Clair Cassis “Clair Cassis” (2010)

Clair Cassis, the name itself, reminds me of some 19th century French wine from the deepest cave, or perhaps my ex-mistress’ haut de gamme perfume which she would wear only once my eyes had been delicately blindfolded. Well, according to urban legend, this new entity rather should be interpreted as the so-called “Pop version of Velvet Cacoon” – a flag I consider unable to faithfully represent the dreamy dunes visited by Clair Cassis, in spite of the part of truth which it displays, anyhow that is. If any, the most significant change would be the abounding sound design counterbalancing two bands at one with and against each other. Typically, Velvet Cacoon engulfed their riffs in a murky haze so foggy and so deep that, in the end, it would modulate and (un)determine the riffs themselves; on the other hand, it is Clair Cassis’ riffing, as recumbent and outspread as it sounds, which is eating up its wavelenghts so to speak, to such a degree that the focus is now on the playing band as such, and not on the atmosphere through which they’re playing. Their musick is therefore more instantaneous, more somptuous, and more intricate, which is never a bad thing when it is well-done. Another subtle nuance would be to say that, whereas Velvet Cacoon ended their career with two hours of distilled drone (Atropine) and fourty minutes of ghostly buzzing *something*-metal (33), Clair Cassis are instead out-composing, although both elongated in depth and short-attention-span in lenght, some unusually straight ahead Black metal for old-timer fans and newcomers to re-discover under a new (gloomy) glow.

True, Josh and Angela were/are V.C. and C.C., but I think our comparisons will suffice for now. The musick of Clair Cassis is enough to stand on its own, believe me. Somewhere between soft cascades of milky dissonance and mirage-like tableaux, the Brobdingnagian guitars literally float around the warmest sleep-walking bass lines, and as the glib drummer grooves behind both of them to minimalistically support their aetheric framework, one can hear those mysteriously crisp shrieks sung in the back of the musick’s mind. Also an integral part of the project, the scattered use of acoustic guitars reeks of earthly landscapes without using any of the folklorish clichés, and definitely adds to the nature-embedded quality of Clair Cassis, bringing its starlight reveries a bit closer to the soil. All the songs are pretty much following the same watery recipe, but they do so with a grain of brilliant magick, since despite their shorter and more individual nature, the album as a whole feels like it’s wafting you through deep-sea levels of consciousness. In fact, regardless of my talent (or yours) to describe what I (or you) hear, should I try to dissect every song, it would be like trying to explain their titles – completely pointless. We have a band here whose word-painting is equivalent in charms and mysteries to their sound-painting, and they have settled to explore the aquatic unconscious of Black metal’s dreamy netherworlds. Indeed, headphones come strongly recommended, as the musick is boundless and psychedelic, if and only if you dare follow the nighttime waterfalls of Clair Cassis until you swim in it.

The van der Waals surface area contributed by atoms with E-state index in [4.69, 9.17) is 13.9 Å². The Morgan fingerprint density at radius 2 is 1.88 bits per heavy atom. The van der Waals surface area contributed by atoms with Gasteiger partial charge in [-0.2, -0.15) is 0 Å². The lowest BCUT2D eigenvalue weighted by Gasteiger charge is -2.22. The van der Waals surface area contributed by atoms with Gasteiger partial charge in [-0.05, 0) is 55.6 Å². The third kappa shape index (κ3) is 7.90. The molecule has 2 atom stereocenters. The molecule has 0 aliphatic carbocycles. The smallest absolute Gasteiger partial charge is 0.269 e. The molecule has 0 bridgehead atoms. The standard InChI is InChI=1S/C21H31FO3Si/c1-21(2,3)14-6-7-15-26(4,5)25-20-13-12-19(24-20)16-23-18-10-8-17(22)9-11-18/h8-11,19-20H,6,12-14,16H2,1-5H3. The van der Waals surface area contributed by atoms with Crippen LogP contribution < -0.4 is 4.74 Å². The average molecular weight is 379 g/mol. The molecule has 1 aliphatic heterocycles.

-Oliver Side


Release:  2010
Label:  Starlight Temple Society
Avantgenre:  Moonlit Wateries & Metal Elves
Duration:  33:31
Origin:  USoA
Official site:
Review online since:  22.07.2010 / 05:26:38


01 – Ambercandle
02 – The Feathered Fog
03 – Kir Royale
04 – Our Overwintering In The Ivories
05 – Pearls & Pinesmoke
06 – Noctilucent Petrichor
07 – Hazelhearted In The Seaparlour

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